Zalmay Khalilzad was first Ambassador from the U.S.A. to Afghanistan, then to Iraq, and eventually to the United Nations. I picked up his book, The Envoy: From Kabul to the White House, My Journey through a Turbulent World, because I continue to struggle with how to cultivate peace and prosperity throughout the Middle East and Arab, Israeli, and Persian worlds. As a native Afghan, naturalized citizen of the U.S.A., and Muslim, his views deserve careful attention.
Khalilzad is balanced in his portrayal of almost all those individuals he notes in his book, although readers should understand his cultural context and life experience in order to understand the perspective he offers. As an example, his portrayal of George W. Bush, the U.S.A. President with whom he worked most closely, recounts Bush’s deep interest in understanding what was going on in the Middle East, his support of Khalilzad in proposing sometimes unpopular strategies, but in the end bemoaning Bush’s lack of follow-through with the nation building strategies Khalilzad believed were necessary to move forward. Khalilzad’s analyses of Bush and other politicians recognized the diverging pressures of inward (within nation) and outward (interaction and diplomacy with other nations) forces that sometimes cause heads of state to appear inconsistent and unpredictable. The key learning from these analyses were that, when seeking to understand the actions of presidents and prime ministers, it is critical to understand to which audience the politician is attempting to appeal.
The first two-thirds of the book recounted Khalilzad’s childhood in Afghanistan, coming to the U.S.A. as a foreign exchange student in 1966, returning in 1974 For graduate study at the University of Chicago, and on through his diplomatic career progression. There is no question that Khalilzad is worldly in his view and he is very committed to democratization anywhere in the world where opportunity presents itself. Thus, he favors intervention rather than staying distant from conflicts in other parts of the world and he is not reticent about destabilizing bad heads of state and working toward regime change. Taken in this context, Khalilzad’s recounting of the mistakes of Afghanistan and Iraqi are revealing; the errors he asserts are primarily of not engaging deeply enough and not staying long enough to finish the regime change and nation building in each of these cases. Khalilzad’s reflections reinforce that factionalization among countries and religious groups requires deep understanding but can ultimately be tamed through diplomacy that includes both reconstruction/nation building as well as provision of security forces.
Specifically in relation to Iraq but also relevant to his experience in Afghanistan, Khalilzad identified the following lessons:
- Do not assume that local politics will take care of themselves in the aftermath of regime change.
- Geopolitical vacuums are dangerous things.
- Foster conditions that bring out the better instincts of local leaders.
- Exercise presidential command.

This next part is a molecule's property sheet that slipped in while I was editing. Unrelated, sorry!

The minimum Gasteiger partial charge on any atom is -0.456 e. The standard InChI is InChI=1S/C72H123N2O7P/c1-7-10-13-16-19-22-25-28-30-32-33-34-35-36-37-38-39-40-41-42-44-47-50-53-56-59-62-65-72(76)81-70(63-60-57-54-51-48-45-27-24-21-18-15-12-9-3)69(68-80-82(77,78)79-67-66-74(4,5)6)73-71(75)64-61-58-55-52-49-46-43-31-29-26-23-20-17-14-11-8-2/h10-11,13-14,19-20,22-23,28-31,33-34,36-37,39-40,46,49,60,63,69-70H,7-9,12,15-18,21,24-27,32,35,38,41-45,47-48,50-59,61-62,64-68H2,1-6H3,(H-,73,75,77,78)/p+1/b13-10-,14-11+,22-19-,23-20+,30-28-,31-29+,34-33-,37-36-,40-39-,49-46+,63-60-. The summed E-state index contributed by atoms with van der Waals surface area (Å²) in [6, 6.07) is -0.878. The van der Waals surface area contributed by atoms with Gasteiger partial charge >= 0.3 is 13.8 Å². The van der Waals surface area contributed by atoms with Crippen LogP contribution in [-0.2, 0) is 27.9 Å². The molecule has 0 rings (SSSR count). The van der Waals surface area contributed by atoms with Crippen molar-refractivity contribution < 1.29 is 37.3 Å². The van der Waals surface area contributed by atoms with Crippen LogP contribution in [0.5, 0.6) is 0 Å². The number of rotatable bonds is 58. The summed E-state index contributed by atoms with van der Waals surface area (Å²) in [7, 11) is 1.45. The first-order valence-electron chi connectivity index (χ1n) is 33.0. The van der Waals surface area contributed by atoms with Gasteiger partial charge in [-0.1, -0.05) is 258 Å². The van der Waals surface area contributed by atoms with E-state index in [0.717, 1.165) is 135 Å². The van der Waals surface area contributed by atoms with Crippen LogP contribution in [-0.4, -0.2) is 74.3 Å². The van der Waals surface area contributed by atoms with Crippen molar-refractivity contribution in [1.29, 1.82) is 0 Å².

- Pursue political and security efforts in tandem. (77% through digital text)
In particular, changing course during the process of destabilization and regime change is not a good thing and doing so has cost the U.S.A. considerable credibility and trust in a number of places around the world.
Khalilzad identified several trends he believes represent a threat to the U.S.A.: “the collapse of order in many developing countries; the rise of terrorism and extremism; Europe’s triple crises of a loss of confidence in Brussels, threats from Putin’s Russia, and the conflicts of the greater Middle East; and the Chinese push for regional hegemony.” (83% through digital text) He goes on to say that the worst strategy for the U.S.A. to pursue now is to retreat from the world; Iraq and Syria offer examples of where staying at a distance can cause greater problems than more active involvement. He indicates that the U.S.A. should promote a regional balance of power in the Middle East and should avoid taking sides on the sectarian conflict between the Sunni and Shia branches of Islam. Khalilzad also sees the U.S.A. as an unusual immigrant country that continues to reinvent itself through experimentation and innovation, a characteristic that contrasts with many other countries and cultures that “see problems as permanent and solutions as the inevitable start of new problems.” (86% into digital text)
As I concluded Envoy, Khalilzad authored an article for Politico Magazine, “’We misled you:’ How the Saudis are coming clean on funding terrorism,” The article describes Saudi Arabia’s support for Islamist splinter groups as a way to initially defeat Egypt’s Nasser from unifying the Arab/Islamic world and then used later to support extremist views in order to resist Russia’s growing influence in places like Afghanistan. Admitting that their strategy had metastasized into a monster that could destroy them, Saudi officials couldn’t own up to their role when questions about the 9/11 attacks on the U.S.A. were raised. Why would Saudi Arabia now want to come forward? There is new and youthful leadership who know that they have to transform the nation in order to survive; in Khalilzad’s words, “Riyadh views modernization as the vehicle through which the Saudi state, at long last, con confront and defeat extremism, foster a dynamic private sector and master the looming economic challenges” it now faces. While Khalilzad recognized that there are many challenges ahead, he portrayed the changing Saudi approach as one that could allow them to regain status as a Middle East regional power and a model for how to move forward in many other conflict areas.
We can only hope but Khalilzad’s informed perspective at least provides a rationale for why hope is warranted.